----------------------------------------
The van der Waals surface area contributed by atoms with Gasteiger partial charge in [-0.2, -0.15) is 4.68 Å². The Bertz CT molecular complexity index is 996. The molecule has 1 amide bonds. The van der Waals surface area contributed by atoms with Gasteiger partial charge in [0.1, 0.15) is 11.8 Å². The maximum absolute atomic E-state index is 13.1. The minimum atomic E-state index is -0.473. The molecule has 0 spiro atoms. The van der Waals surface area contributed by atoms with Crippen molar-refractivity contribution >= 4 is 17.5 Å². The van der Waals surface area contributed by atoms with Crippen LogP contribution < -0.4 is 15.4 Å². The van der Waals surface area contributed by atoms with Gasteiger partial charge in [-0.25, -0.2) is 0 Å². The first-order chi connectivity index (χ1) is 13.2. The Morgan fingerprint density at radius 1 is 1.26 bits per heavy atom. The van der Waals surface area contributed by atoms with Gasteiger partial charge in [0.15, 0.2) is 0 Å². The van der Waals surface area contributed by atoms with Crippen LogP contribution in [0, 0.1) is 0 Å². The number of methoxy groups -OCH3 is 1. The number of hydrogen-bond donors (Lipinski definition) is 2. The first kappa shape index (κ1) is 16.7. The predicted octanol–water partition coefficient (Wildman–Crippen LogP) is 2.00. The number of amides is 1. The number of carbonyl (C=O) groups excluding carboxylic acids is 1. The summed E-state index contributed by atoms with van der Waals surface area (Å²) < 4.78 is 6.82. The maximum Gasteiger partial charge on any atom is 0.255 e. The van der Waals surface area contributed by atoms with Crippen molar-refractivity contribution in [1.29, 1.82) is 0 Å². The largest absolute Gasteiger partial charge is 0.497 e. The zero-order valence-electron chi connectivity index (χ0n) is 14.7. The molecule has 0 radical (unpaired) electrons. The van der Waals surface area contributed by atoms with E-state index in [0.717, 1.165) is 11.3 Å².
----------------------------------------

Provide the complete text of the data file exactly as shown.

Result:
The van der Waals surface area contributed by atoms with Gasteiger partial charge in [-0.2, -0.15) is 4.68 Å². The Bertz CT molecular complexity index is 996. The molecule has 1 amide bonds. The van der Waals surface area contributed by atoms with Gasteiger partial charge in [0.1, 0.15) is 11.8 Å². The maximum absolute atomic E-state index is 13.1. The minimum atomic E-state index is -0.473. The molecule has 0 spiro atoms. The van der Waals surface area contributed by atoms with Crippen molar-refractivity contribution >= 4 is 17.5 Å². The van der Waals surface area contributed by atoms with Crippen LogP contribution < -0.4 is 15.4 Å². The van der Waals surface area contributed by atoms with Gasteiger partial charge in [-0.25, -0.2) is 0 Å². The first-order chi connectivity index (χ1) is 13.2. The Morgan fingerprint density at radius 1 is 1.26 bits per heavy atom. The van der Waals surface area contributed by atoms with Gasteiger partial charge in [0.15, 0.2) is 0 Å². The van der Waals surface area contributed by atoms with Crippen LogP contribution in [0, 0.1) is 0 Å². The number of methoxy groups -OCH3 is 1. The number of hydrogen-bond donors (Lipinski definition) is 2. The first kappa shape index (κ1) is 16.7. The predicted octanol–water partition coefficient (Wildman–Crippen LogP) is 2.00. The number of amides is 1. The number of carbonyl (C=O) groups excluding carboxylic acids is 1. The summed E-state index contributed by atoms with van der Waals surface area (Å²) < 4.78 is 6.82. The maximum Gasteiger partial charge on any atom is 0.255 e. The van der Waals surface area contributed by atoms with Crippen molar-refractivity contribution in [1.29, 1.82) is 0 Å². The largest absolute Gasteiger partial charge is 0.497 e. The zero-order valence-electron chi connectivity index (χ0n) is 14.7. The molecule has 0 radical (unpaired) electrons. The van der Waals surface area contributed by atoms with E-state index in [0.717, 1.165) is 11.3 Å².